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Analysis of recreational drug samples obtained from patients presenting to a busy inner-city emergency department: a pilot study adding to knowledge on local recreational drug use
  1. David M Wood1,
  2. Panayiota Panayi2,
  3. Susannah Davies3,
  4. Denise Huggett4,
  5. Ursula Collignon5,
  6. John Ramsey6,
  7. Jenny Button3,
  8. David W Holt3,
  9. Paul I Dargan1
  1. 1Clinical Toxicology, Guy's and St Thomas' NHS Foundation Trust, and King's Health Partners, London, UK
  2. 2School of Medicine, King's College London, London, UK
  3. 3Forensic Toxicology Service, Analytical Unit, St George's, University of London, London, UK
  4. 4Emergency Department, Guy's and St Thomas' NHS Foundation Trust, London, UK
  5. 5Department of Pharmacy, Guy's and St Thomas' NHS Foundation Trust, London, UK
  6. 6TICTAC Communications Ltd, St George's, University of London, London, UK
  1. Correspondence to Dr David Wood, Medical Toxicology Office, 2nd Floor, Bermondsey Wing, Guy's Hospital, Great Maze Pond, London SE1 9RT, UK; david.wood{at}


Introduction Routine toxicological screening is not undertaken in individuals presenting to emergency departments (ED) with acute recreational drug toxicity, because it does not usually alter an individual patient's management. Localised information on the types of recreational drugs being used is often not available. The pilot study described here looks at the analysis of presumed recreational drugs in the possession of individuals presenting to the ED with acute recreational drug toxicity.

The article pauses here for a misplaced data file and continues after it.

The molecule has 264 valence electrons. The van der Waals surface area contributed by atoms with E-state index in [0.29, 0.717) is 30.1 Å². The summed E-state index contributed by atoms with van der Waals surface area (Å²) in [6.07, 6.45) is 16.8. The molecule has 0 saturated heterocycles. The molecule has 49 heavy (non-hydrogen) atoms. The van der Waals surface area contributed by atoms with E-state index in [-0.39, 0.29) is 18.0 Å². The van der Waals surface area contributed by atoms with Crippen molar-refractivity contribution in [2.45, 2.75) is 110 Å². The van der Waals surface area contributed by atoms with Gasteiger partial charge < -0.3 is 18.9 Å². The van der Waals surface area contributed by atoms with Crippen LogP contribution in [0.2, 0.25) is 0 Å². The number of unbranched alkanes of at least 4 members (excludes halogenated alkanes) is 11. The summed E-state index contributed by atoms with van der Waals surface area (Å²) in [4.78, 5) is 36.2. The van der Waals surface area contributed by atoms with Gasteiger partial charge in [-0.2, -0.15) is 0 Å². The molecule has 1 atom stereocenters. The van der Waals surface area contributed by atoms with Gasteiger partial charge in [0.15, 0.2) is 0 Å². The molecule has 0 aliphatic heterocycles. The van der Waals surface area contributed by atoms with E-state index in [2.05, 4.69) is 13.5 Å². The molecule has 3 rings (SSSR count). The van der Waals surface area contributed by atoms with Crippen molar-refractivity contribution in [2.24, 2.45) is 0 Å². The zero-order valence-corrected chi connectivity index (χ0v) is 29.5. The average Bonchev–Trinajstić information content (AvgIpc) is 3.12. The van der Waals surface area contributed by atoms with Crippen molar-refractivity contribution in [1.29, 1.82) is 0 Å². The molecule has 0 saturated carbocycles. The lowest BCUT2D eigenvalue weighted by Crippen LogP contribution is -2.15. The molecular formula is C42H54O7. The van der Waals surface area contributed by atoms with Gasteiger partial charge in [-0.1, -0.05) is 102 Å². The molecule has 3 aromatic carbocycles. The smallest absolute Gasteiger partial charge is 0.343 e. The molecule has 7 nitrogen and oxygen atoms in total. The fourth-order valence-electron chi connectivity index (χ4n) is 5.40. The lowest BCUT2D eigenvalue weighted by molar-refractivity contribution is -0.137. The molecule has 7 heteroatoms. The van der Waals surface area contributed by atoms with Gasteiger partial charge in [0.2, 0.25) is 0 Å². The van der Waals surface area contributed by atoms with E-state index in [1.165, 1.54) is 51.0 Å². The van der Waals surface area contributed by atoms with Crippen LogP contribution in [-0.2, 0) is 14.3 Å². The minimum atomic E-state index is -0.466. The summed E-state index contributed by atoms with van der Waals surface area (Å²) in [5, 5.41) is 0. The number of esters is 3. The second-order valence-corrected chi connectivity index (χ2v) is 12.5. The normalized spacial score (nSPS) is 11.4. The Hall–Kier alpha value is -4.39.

Methods Suspected recreational drug samples were handled as controlled drugs and transported to a Home Office approved laboratory. Samples were initially categorised on the basis of their physical appearance; liquid samples were analysed by infrared spectrophotometry and non-liquid samples were analysed by gas chromatography–mass spectrometry.

Results A total of 33 (12 liquid and 21 non-liquid) samples was analysed in this pilot study. Liquid samples were shown to contain either γ-butyrolactone or isopropyl nitrite. 19% of non-liquid samples (12% of total samples) did not contain any drugs and 23% contained legal pharmaceutical agents. Of the remaining samples, they contained both ‘classic’ and ‘novel’ recreational drugs. Only 33.3% of crystalline substances contained methamphetamine.

Discussion This pilot study has shown that analysing samples obtained in the ED can contribute to clinicians' knowledge of local drug epidemiology. Extension of this approach in areas with a high prevalence of recreational drug use, with appropriate funding, may be useful in monitoring drug trends and detecting novel emerging drugs.

  • Analysis
  • drug abuse
  • emergency care systems
  • emergency departments
  • identification
  • mental health
  • recreational drugs
  • street drugs
  • trends
  • toxicology

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  • Competing interests DMW and PID have acted as scientific advisors to the UK Advisory Council on the Misuse of Drugs (ACMD) and the European Monitoring Centre for Drugs and Drug Addiction (EMCDDA).

  • Provenance and peer review Not commissioned; externally peer reviewed.

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